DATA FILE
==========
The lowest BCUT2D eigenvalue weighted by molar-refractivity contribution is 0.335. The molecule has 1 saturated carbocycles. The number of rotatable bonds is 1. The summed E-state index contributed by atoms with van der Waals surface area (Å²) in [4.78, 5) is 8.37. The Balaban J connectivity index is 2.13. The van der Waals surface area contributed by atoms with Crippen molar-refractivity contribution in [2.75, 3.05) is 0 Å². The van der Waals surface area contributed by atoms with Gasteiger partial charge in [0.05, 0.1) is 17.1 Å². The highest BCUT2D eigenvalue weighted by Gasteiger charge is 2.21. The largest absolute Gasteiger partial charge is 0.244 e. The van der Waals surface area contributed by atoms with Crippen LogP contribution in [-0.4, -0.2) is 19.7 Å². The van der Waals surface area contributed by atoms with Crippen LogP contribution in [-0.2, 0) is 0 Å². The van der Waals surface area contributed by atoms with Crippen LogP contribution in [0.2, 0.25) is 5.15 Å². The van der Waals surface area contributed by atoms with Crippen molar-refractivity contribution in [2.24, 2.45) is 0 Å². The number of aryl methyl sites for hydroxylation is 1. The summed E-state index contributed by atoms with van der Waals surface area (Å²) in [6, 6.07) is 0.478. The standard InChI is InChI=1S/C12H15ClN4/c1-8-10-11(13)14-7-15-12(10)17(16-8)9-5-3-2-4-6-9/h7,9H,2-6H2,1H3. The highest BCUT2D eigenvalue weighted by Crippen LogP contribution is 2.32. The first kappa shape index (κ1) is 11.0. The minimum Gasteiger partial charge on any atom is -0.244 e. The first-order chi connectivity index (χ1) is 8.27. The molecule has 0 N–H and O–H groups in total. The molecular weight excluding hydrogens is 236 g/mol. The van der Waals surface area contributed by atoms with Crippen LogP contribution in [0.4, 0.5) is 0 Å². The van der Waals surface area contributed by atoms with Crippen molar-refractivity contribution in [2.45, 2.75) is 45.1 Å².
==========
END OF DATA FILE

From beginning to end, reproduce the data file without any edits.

The lowest BCUT2D eigenvalue weighted by molar-refractivity contribution is 0.335. The molecule has 1 saturated carbocycles. The number of rotatable bonds is 1. The summed E-state index contributed by atoms with van der Waals surface area (Å²) in [4.78, 5) is 8.37. The Balaban J connectivity index is 2.13. The van der Waals surface area contributed by atoms with Crippen molar-refractivity contribution in [2.75, 3.05) is 0 Å². The van der Waals surface area contributed by atoms with Gasteiger partial charge in [0.05, 0.1) is 17.1 Å². The highest BCUT2D eigenvalue weighted by Gasteiger charge is 2.21. The largest absolute Gasteiger partial charge is 0.244 e. The van der Waals surface area contributed by atoms with Crippen LogP contribution in [-0.4, -0.2) is 19.7 Å². The van der Waals surface area contributed by atoms with Crippen LogP contribution in [-0.2, 0) is 0 Å². The van der Waals surface area contributed by atoms with Crippen LogP contribution in [0.2, 0.25) is 5.15 Å². The van der Waals surface area contributed by atoms with Crippen molar-refractivity contribution in [2.24, 2.45) is 0 Å². The number of aryl methyl sites for hydroxylation is 1. The summed E-state index contributed by atoms with van der Waals surface area (Å²) in [6, 6.07) is 0.478. The standard InChI is InChI=1S/C12H15ClN4/c1-8-10-11(13)14-7-15-12(10)17(16-8)9-5-3-2-4-6-9/h7,9H,2-6H2,1H3. The highest BCUT2D eigenvalue weighted by Crippen LogP contribution is 2.32. The first kappa shape index (κ1) is 11.0. The minimum Gasteiger partial charge on any atom is -0.244 e. The first-order chi connectivity index (χ1) is 8.27. The molecule has 0 N–H and O–H groups in total. The molecular weight excluding hydrogens is 236 g/mol. The van der Waals surface area contributed by atoms with Crippen LogP contribution in [0.4, 0.5) is 0 Å². The van der Waals surface area contributed by atoms with Crippen molar-refractivity contribution in [2.45, 2.75) is 45.1 Å².